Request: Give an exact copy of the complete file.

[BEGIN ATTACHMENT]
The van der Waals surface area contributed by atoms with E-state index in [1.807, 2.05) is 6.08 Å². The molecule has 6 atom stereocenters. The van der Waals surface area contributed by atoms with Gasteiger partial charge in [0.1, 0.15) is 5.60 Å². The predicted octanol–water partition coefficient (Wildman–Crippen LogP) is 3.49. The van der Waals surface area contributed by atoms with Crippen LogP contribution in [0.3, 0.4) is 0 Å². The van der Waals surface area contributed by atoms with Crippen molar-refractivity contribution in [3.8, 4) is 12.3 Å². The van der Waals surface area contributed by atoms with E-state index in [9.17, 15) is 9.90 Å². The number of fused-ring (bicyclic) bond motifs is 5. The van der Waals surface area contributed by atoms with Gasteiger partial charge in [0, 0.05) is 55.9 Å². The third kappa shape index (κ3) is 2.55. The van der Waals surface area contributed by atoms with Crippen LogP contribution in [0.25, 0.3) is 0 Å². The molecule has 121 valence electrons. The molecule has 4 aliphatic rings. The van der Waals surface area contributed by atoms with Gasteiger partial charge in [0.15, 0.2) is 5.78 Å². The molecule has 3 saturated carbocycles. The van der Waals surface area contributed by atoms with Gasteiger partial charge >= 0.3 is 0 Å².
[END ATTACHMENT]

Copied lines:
The van der Waals surface area contributed by atoms with E-state index in [1.807, 2.05) is 6.08 Å². The molecule has 6 atom stereocenters. The van der Waals surface area contributed by atoms with Gasteiger partial charge in [0.1, 0.15) is 5.60 Å². The predicted octanol–water partition coefficient (Wildman–Crippen LogP) is 3.49. The van der Waals surface area contributed by atoms with Crippen LogP contribution in [0.3, 0.4) is 0 Å². The van der Waals surface area contributed by atoms with Crippen molar-refractivity contribution in [3.8, 4) is 12.3 Å². The van der Waals surface area contributed by atoms with E-state index in [9.17, 15) is 9.90 Å². The number of fused-ring (bicyclic) bond motifs is 5. The van der Waals surface area contributed by atoms with Gasteiger partial charge in [0, 0.05) is 55.9 Å². The third kappa shape index (κ3) is 2.55. The van der Waals surface area contributed by atoms with Crippen LogP contribution in [0.25, 0.3) is 0 Å². The molecule has 121 valence electrons. The molecule has 4 aliphatic rings. The van der Waals surface area contributed by atoms with Gasteiger partial charge in [0.15, 0.2) is 5.78 Å². The molecule has 3 saturated carbocycles. The van der Waals surface area contributed by atoms with Gasteiger partial charge >= 0.3 is 0 Å².